The Greatest Italian Athletes From Pittsburgh

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During the spring of 1991, when the Pittsburgh Penguins defied the NHL betting sites and won the first Stanley Cup in franchise history, two netminders of Italian descent were unsung heroes of the victory. Yes, Mario Lemieux, Jaromir Jagr and Paul Coffey were the leaders of that Cup run, but without the goaltending of Tom Barrasso and the pinch hit appearance of back-up Frank Pietrangelo, the Penguins never win that Stanley Cup. 

Pittsburgh lists a rich history of prominent athletes with Italian heritage. Let’s take a look at some of the Italian-Americans and Italian-Canadians who’ve played starring roles with Pittsburgh’s sports teams.


Acquired from the Buffalo Sabres in 1988, Barrasso led the Penguins to back-to-back Stanley Cup titles. He set NHL playoff records for consecutive wins (14) and consecutive wins in one playoff year (11) while guarding the Pittsburgh goal. Barrasso is the NHL’s all-time leader in points by a goaltender (48).

When Barrasso was injured during the first round of the 1991 playoffs against the New Jersey Devils, his back-up Pietrangelo got the wins in Games 6 and 7 as the Penguins staved off elimination. In Game 6, Pietrangelo made what’s simply known in Pittsburgh hockey lore as “The Save,” reaching across to snare a shot for Peter Stastny when Stastny was left with a wide-open net. Pietrangelo shut out the Devils in Game 7.

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“Barrasso, Buffalo Sabres”  by  Bennett/Getty Images  is licensed under CC BY 3.0 


Best known as Yogi Berra’s son, Dale Berra was a versatile infielder. Berra was part of the Pittsburgh Pirates’ 1979 World Series-winning team. In 1983, he set a major-league record by reaching base on catcher’s interference seven times.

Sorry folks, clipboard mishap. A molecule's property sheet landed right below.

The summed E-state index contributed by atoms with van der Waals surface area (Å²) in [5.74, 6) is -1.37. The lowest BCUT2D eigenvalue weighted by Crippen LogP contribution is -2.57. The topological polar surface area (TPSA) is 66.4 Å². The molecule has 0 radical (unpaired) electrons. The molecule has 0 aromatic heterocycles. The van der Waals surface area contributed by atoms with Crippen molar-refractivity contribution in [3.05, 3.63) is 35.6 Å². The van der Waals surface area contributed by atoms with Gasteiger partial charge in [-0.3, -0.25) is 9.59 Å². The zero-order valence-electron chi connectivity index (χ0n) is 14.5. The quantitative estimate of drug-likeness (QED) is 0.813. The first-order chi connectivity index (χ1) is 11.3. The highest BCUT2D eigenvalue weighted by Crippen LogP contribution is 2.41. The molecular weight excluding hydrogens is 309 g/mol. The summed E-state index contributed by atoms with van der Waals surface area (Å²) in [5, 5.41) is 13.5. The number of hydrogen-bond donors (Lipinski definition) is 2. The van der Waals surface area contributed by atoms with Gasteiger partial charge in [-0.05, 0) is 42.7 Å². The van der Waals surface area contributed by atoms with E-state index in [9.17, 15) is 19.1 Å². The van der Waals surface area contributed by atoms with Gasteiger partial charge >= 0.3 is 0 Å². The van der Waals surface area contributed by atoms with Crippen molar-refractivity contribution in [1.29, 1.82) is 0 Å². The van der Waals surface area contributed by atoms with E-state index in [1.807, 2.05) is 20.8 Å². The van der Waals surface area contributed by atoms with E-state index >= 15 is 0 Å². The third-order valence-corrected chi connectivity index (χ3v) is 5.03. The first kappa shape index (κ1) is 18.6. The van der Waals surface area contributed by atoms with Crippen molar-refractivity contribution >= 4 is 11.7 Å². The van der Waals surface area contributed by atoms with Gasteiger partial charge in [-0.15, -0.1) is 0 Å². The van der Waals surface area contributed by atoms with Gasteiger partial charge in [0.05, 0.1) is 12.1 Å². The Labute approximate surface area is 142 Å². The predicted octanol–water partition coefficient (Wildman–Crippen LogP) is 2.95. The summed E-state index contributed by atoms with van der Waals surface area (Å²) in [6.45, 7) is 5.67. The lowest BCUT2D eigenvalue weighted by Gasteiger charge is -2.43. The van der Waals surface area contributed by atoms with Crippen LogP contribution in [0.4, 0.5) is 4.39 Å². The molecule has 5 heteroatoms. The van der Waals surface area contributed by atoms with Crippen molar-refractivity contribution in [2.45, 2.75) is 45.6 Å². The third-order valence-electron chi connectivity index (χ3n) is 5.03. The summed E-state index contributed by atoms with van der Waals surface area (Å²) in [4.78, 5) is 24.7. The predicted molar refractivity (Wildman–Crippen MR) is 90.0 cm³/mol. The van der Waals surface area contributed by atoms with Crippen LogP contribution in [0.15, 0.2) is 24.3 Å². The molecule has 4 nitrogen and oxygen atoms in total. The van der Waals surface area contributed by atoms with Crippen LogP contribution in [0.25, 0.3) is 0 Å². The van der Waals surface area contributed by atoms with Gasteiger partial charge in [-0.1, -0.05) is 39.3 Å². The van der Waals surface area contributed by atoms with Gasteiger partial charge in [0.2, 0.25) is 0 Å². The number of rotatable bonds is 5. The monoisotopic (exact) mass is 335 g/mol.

When the Pirates won the 1971 World Series, Dave Giusti was their closer. Utilizing his sinking palm ball, Giusti led the National League that season with 30 saves. He saved Game 4 of the Fall Classic against Baltimore and was named Sporting News reliever of the year. In 1973, Giusti was selected to play for the NL in the All-Star Game.

Though Venezuelan-born, catcher Francisco Cervelli is of Italian heritage. While with the Pirates from 2013-19, Cervelli represented Italy in the 2019 World Baseball Classic.

Pitcher Jason Grilli also played for Italy in the World Baseball Classic. The son of former big-league pitcher Steve Grilli, Jason’s 32 holds in 2012 were second-best among NL relief pitchers. He worked as the Pirates’ closer in 2013, saving 10 games in the month of April. Grilli was selected to play for the NL in the 2013 MLB All-Star Game, pitching a scoreless ninth inning as the NL won 3-0.


Arguably the most famous Pittsburgh athlete of all-time and certainly among the most beloved to compete in the Steel City, running back Franco Harris joined the Steelers out of Penn State in 1972, just in time to be part of the first Pittsburgh team to make the NFL playoffs. 

In that postseason, he was part of the greatest play in Pittsburgh sports history and perhaps in NFL history, the so-called Immaculate Reception. With Pittsburgh down 7-6 to the Oakland Raiders, Terry Bradshaw’s desperation pass intended for Frenchy Fuqua was deflected by Oakland’s Jack Tatum and ricocheted directly into the waiting hands of Harris, who scampered for a touchdown. 

“The Steelers, Franco Harris”  by George Gojkovich/Getty Images is licensed under CC BY 3.0 

Harris was a four-time Super Bowl champion with the Steelers and was MVP of Super Bowl IX, the first Italian-American to be so honored. His Super Bowl career totals of 101 carries for 354 yards are records and his four career rushing touchdowns are tied for the second most in Super Bowl history. Harris is enshrined in the Pro Football Hall of Fame.

Aldo Donelli won’t ring a lot of bells with Pittsburgh sports fans, but he holds a unique mark in football history. During the 1941 season, he coached the Steelers while also coaching Duquesne to an unbeaten season. He’s the only man in football history to simultaneously coach both an NFL and NCAA team.

Donelli also played international soccer for Team USA at the 1934 World Cup. During a 7-1 loss to eventual champions Italy, he scored the lone USA goal. He was inducted into the U.S. National Soccer Hall of Fame in 1954.

No accounting of Pittsburgh’s Italian-American football heritage would be complete without mentioning Dan Marino. He quarterbacked the Pittsburgh Panthers to the 1983 NCAA National Championship.